If that sounds like a long time to stick around and help out, that's because Dance Place is Riley and Perlo's baby. "We wanted plenty of time to engage in the search process, because we knew it was going to be difficult to find exactly the right person to take the organization into the future," says Riley. "We needed the time to fully absorb making such a drastic change for the organization."

Dance Place worked with an outside consultant to write a job description, receive applications, vet all applicants and help prepare for the interview process. Once the pool of applicants had been narrowed down, Perlo, Riley and staff had opportunities to interact with the candidates. Last spring, Dance Place announced its next director: Christopher K. Morgan, who starts this month, after a month of mentorship by Perlo and Riley. Both Riley and Perlo will receive a modest severance pay, disbursed over two years.

Word of Advice Time is crucial to the transition process, Riley says. Having a lengthy plan helped Dance Place choose and begin to transition to a new director efficiently. "Because we're a very dynamic, densely programmed organization, and we're working as hard as we can to keep up, we knew it would take time to fit in another challenging process," she says.

News
Courtesy Russell

Gregg Russell, an Emmy-nominated choreographer known for his passionate and energetic teaching, passed away unexpectedly on Sunday, November 22, at the age of 48.

While perhaps most revered as a master tap instructor and performer, Russell also frequently taught hip-hop and musical theater classes, showcasing a versatility that secured him a successful career onstage and in film and television, both nationally and abroad.


His resumé reads like an encyclopedia of popular culture. Russell worked with celebrities such as Bette Midler and Gene Kelly; coached pop icon Michael Jackson and Family Guy creator Seth McFarlane; danced in the classic films Clueless and Newsies; performed on "Dancing with the Stars" and the Latin Grammy Awards; choreographed for Sprite and Carvel Ice Cream; appeared with music icons Reba McEntire and Jason Mraz; and graced stages from coast to coast, including Los Angeles' House of Blues and New York City's Madison Square Garden.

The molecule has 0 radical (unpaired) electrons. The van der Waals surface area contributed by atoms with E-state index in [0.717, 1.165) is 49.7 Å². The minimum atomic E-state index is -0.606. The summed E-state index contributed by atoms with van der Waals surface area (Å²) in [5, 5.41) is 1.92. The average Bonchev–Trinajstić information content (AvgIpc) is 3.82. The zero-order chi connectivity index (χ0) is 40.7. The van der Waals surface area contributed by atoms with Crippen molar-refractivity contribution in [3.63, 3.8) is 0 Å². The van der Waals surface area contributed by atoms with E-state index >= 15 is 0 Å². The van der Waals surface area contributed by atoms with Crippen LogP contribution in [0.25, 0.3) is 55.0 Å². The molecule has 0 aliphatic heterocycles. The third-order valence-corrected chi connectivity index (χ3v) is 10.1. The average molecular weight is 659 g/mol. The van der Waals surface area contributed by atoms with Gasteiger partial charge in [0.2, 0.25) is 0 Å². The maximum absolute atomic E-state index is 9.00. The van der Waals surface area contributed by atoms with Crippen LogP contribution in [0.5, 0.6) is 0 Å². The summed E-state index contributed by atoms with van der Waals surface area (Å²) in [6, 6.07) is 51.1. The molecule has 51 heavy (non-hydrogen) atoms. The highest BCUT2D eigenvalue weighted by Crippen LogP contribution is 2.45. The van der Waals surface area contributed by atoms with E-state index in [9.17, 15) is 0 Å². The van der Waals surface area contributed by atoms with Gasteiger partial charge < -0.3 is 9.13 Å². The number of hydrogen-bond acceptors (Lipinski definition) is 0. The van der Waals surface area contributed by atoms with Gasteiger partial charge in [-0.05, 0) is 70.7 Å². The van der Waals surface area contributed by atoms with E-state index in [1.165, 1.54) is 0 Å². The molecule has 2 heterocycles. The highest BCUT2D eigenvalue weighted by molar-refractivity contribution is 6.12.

But it was as an educator that Russell arguably found his calling. His infectious humor, welcoming aura and inspirational pedagogy made him a favorite at studios, conventions and festivals across the U.S. and in such countries as Australia, France, Honduras and Guatemala. Even students with a predilection for classical styles who weren't always enthused about studying a percussive form would leave Russell's classes grinning from ear to ear.

"Gregg understood from a young age how to teach tap and hip hop with innovation, energy and confidence," says longtime dance educator and producer Rhee Gold, who frequently hired Russell for conferences and workshops. "He gave so much in every class. There was nothing I ever did that I didn't think Gregg would be perfect for."

Growing up in Wooster, Ohio, Russell was an avid tap dancer and long-distance runner who eventually told his mother, a dance teacher, that he wanted to exclusively pursue dance. She introduced him to master teachers Judy Ann Bassing, Debbi Dee and Henry LeTang, whom he credited as his three greatest influences.

"I was instantly smitten, though competitive with him," says longtime friend and fellow choreographer Shea Sullivan, a protégé of LeTang. "Over the years we developed a mutual respect and admiration for each other. He touched so many lives. This is a great loss."

After graduating from Wooster High School, Russell was a scholarship student at Edge Performing Arts Center in Los Angeles, where he lived for many years. He founded a company, Tap Sounds Underground, taught at California Dance Theatre and even returned to Edge as an instructor, all while maintaining a busy travel schedule.

A beloved member of the tap community, Russell not only spoke highly of his contemporaries, but earned his place among them as a celebrated performing artist and teacher. With friend Ryan Lohoff, with whom he appeared on CBS's "Live to Dance," he co-directed Tap Into The Network, a touring tap intensive founded in 2008.

"His humor, giant smile and energy in his eyes are the things I will remember most," says Lohoff. "He inspired audiences and multiple generations of dancers. I am grateful for our time together."

Russell was on the faculty of numerous dance conventions, such as Co. Dance and, more recently, Artists Simply Human. He was known as a "teacher's teacher," having discovered at the young age of 18 that he enjoyed passing on his knowledge to other dance educators. He wrote tap teaching tips for Dance Studio Life magazine and led classes for fellow instructors whenever he was on tour.

In 2018, he opened a dance studio, 3D Dance, in Tuscaloosa, Alabama, where he had been living most recently.

Russell leaves behind a wife, Tessa, and a 5-year-old daughter, Lucy.


"His success was his family and his daughter," says Gold. "They changed his entire being. He was a happy man."

GoFundMe campaigns to support Russell's family can be found here and here.